That's the goal! RA can be very different for everyone, so there is no guarantee for sure, but the new medications that are out there now have definitely increased the number of people who are in remission or are able to manage their RA very well.
Finding a treatment plan that works for you, which could include a comibination of medicines and/or other forms of care including diet, acupuncture, yoga, etc. can all work together to give us each the best possible chance of reaching remission, and getting started on that plan as close to diagnosis as possible also increases the chances for remission.
From what I have been reading 50% of us should be able to go into remission. He is a quote from http://www.arthritis.org/remission-is-possible.php
Sound too good to be true? It's not, says Désirée van der Heijde, MD, a professor of rheumatology at the University Hospital Maastricht in the Netherlands. She says with today's newer treatments, as well as with more aggressive use of older treatments, like methotrexate, nearly half of people with RA can - and should - achieve remission. In the Trial of Etanercept and Methotrexate with Radiographic Patient Outcomes (TEMPO), a two-year study of 682 people with RA from 92 treatment centers in Europe and Australia, more than three quarters of people treated with the biologic drug etanercept (Enbrel) plus the disease-modifying antirheumatic drug (DMARD) methotrexate experienced no progression of joint damage at three years. More than 40 percent achieved clinical remission.
There is also a article about obesity and remission. It says "Obesity Can Reduce Chance of RA Remission. But Remicade may act on the inflammatory mediator that is produced by fat tissue, helping push even obese people into remission." http://www.arthritis.org/obesity-can-reduce-chance-of-remission-ra.php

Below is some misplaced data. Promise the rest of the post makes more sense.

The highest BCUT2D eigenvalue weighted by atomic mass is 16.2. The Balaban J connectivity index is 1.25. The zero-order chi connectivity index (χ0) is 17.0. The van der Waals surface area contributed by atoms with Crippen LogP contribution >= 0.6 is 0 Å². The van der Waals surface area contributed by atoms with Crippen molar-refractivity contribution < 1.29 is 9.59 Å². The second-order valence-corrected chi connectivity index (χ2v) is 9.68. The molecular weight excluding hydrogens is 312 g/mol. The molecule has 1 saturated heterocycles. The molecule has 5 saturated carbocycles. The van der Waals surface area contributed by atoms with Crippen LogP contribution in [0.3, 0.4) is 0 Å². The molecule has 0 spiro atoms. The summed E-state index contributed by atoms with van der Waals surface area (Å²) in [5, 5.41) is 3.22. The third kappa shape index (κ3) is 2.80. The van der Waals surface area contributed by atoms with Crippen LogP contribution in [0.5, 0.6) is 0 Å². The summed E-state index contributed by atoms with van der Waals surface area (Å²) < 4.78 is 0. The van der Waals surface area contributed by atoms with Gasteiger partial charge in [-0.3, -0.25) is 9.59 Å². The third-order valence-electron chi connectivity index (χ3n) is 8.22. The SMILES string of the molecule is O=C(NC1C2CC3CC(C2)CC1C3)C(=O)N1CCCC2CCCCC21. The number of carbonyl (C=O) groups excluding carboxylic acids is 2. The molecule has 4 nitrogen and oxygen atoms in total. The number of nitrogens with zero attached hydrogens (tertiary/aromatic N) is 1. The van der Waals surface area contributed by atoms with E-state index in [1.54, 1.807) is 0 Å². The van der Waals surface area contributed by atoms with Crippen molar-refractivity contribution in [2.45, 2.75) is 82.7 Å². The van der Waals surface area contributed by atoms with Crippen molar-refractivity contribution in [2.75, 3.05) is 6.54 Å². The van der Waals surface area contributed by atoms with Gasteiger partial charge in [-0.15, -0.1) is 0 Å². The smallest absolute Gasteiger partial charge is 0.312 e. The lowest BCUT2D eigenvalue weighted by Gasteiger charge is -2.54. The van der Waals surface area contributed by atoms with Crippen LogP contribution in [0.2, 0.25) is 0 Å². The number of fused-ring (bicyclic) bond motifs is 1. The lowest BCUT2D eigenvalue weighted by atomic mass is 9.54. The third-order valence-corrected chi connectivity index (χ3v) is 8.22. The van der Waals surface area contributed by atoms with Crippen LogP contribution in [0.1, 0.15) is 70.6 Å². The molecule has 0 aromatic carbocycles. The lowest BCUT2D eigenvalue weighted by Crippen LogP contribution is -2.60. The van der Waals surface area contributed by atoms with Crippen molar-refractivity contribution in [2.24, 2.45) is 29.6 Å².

REMISSION Sometimes it comes and goes, ebbs and flows like the tide. Enjoy the good days, weeks, months or years while you can. Stay on you meds, no matter how well you feel and don't miss any doses, just remember it is always lurking and waiting. Stress and strong low weather fronts can be triggers for flair-ups, usually pass and are managable while on medications.
No everyone does not go in remission. I never have in 27 years. But we finally have control of it with the right kind of medicine and my flareups I barely notice just feel a little achy and tired. I also have new feet and new kness and ankles that got me out of the wheelchair.
But I hope everyone goes in remission.
My husband of 31 years was diagnosed with RA, 14 years ago. He definitely had all the symptoms then. The knees, hands, feet, and nodules were very painful. It took about a year before all the symptons went away. He was in remission all these years,( 13 years) until recently about 2 months ago he's had a flareup! Is it possible to have a remission again these many years or longer?
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